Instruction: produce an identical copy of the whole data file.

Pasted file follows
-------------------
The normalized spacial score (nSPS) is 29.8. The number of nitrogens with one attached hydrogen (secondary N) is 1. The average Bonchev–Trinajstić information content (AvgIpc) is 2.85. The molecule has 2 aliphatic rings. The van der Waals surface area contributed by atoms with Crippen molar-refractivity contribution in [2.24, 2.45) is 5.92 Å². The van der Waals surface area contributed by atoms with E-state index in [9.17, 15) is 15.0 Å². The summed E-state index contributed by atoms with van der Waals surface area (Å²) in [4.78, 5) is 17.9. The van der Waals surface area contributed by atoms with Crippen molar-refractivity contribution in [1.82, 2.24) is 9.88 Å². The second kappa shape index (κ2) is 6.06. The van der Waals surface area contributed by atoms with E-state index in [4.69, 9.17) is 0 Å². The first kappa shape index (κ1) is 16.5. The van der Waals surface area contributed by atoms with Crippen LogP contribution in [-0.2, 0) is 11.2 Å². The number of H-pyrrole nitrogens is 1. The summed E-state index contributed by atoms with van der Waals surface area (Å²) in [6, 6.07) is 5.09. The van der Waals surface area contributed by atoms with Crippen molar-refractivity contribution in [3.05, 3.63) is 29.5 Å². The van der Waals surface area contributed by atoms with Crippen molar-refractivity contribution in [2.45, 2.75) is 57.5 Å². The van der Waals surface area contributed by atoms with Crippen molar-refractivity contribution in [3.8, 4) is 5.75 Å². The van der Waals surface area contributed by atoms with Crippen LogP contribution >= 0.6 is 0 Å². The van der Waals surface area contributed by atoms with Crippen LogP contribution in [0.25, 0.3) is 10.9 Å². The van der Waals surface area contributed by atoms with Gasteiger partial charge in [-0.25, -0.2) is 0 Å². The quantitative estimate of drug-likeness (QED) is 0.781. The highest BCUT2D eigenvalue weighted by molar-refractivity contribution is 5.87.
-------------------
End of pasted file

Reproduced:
The normalized spacial score (nSPS) is 29.8. The number of nitrogens with one attached hydrogen (secondary N) is 1. The average Bonchev–Trinajstić information content (AvgIpc) is 2.85. The molecule has 2 aliphatic rings. The van der Waals surface area contributed by atoms with Crippen molar-refractivity contribution in [2.24, 2.45) is 5.92 Å². The van der Waals surface area contributed by atoms with E-state index in [9.17, 15) is 15.0 Å². The summed E-state index contributed by atoms with van der Waals surface area (Å²) in [4.78, 5) is 17.9. The van der Waals surface area contributed by atoms with Crippen molar-refractivity contribution in [1.82, 2.24) is 9.88 Å². The second kappa shape index (κ2) is 6.06. The van der Waals surface area contributed by atoms with E-state index in [4.69, 9.17) is 0 Å². The first kappa shape index (κ1) is 16.5. The van der Waals surface area contributed by atoms with Crippen LogP contribution in [-0.2, 0) is 11.2 Å². The number of H-pyrrole nitrogens is 1. The summed E-state index contributed by atoms with van der Waals surface area (Å²) in [6, 6.07) is 5.09. The van der Waals surface area contributed by atoms with Crippen molar-refractivity contribution in [3.05, 3.63) is 29.5 Å². The van der Waals surface area contributed by atoms with Crippen molar-refractivity contribution in [2.45, 2.75) is 57.5 Å². The van der Waals surface area contributed by atoms with Crippen molar-refractivity contribution in [3.8, 4) is 5.75 Å². The van der Waals surface area contributed by atoms with Crippen LogP contribution >= 0.6 is 0 Å². The van der Waals surface area contributed by atoms with Crippen LogP contribution in [0.25, 0.3) is 10.9 Å². The van der Waals surface area contributed by atoms with Gasteiger partial charge in [-0.25, -0.2) is 0 Å². The quantitative estimate of drug-likeness (QED) is 0.781. The highest BCUT2D eigenvalue weighted by molar-refractivity contribution is 5.87.